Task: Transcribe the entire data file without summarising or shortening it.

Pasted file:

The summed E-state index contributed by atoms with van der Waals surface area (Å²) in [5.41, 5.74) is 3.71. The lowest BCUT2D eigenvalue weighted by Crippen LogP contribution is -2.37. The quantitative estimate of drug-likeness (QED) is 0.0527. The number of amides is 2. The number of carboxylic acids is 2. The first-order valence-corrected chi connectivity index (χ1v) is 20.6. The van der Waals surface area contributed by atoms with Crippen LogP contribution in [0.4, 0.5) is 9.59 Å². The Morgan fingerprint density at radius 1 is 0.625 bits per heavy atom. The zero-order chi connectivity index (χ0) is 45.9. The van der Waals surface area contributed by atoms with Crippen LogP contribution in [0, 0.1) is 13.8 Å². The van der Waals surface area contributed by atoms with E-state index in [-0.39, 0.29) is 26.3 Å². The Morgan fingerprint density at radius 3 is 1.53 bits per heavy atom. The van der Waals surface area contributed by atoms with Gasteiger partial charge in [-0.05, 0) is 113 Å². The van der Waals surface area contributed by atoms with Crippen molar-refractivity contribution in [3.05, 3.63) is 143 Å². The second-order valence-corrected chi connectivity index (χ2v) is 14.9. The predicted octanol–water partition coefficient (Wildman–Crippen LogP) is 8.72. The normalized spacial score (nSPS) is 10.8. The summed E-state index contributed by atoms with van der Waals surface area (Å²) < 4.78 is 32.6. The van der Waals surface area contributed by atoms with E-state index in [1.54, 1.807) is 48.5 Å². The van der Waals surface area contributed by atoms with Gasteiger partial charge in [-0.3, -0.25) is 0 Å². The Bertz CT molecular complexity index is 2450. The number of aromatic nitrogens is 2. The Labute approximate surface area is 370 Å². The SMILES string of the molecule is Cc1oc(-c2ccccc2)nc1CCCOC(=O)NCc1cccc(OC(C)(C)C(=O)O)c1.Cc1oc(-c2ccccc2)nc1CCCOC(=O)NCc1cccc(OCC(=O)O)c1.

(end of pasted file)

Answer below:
The summed E-state index contributed by atoms with van der Waals surface area (Å²) in [5.41, 5.74) is 3.71. The lowest BCUT2D eigenvalue weighted by Crippen LogP contribution is -2.37. The quantitative estimate of drug-likeness (QED) is 0.0527. The number of amides is 2. The number of carboxylic acids is 2. The first-order valence-corrected chi connectivity index (χ1v) is 20.6. The van der Waals surface area contributed by atoms with Crippen LogP contribution in [0.4, 0.5) is 9.59 Å². The Morgan fingerprint density at radius 1 is 0.625 bits per heavy atom. The zero-order chi connectivity index (χ0) is 45.9. The van der Waals surface area contributed by atoms with Crippen LogP contribution in [0, 0.1) is 13.8 Å². The van der Waals surface area contributed by atoms with E-state index in [-0.39, 0.29) is 26.3 Å². The Morgan fingerprint density at radius 3 is 1.53 bits per heavy atom. The van der Waals surface area contributed by atoms with Gasteiger partial charge in [-0.05, 0) is 113 Å². The van der Waals surface area contributed by atoms with Crippen molar-refractivity contribution in [3.05, 3.63) is 143 Å². The second-order valence-corrected chi connectivity index (χ2v) is 14.9. The predicted octanol–water partition coefficient (Wildman–Crippen LogP) is 8.72. The normalized spacial score (nSPS) is 10.8. The summed E-state index contributed by atoms with van der Waals surface area (Å²) < 4.78 is 32.6. The van der Waals surface area contributed by atoms with E-state index in [1.54, 1.807) is 48.5 Å². The van der Waals surface area contributed by atoms with Gasteiger partial charge in [-0.3, -0.25) is 0 Å². The Bertz CT molecular complexity index is 2450. The number of aromatic nitrogens is 2. The Labute approximate surface area is 370 Å². The SMILES string of the molecule is Cc1oc(-c2ccccc2)nc1CCCOC(=O)NCc1cccc(OC(C)(C)C(=O)O)c1.Cc1oc(-c2ccccc2)nc1CCCOC(=O)NCc1cccc(OCC(=O)O)c1.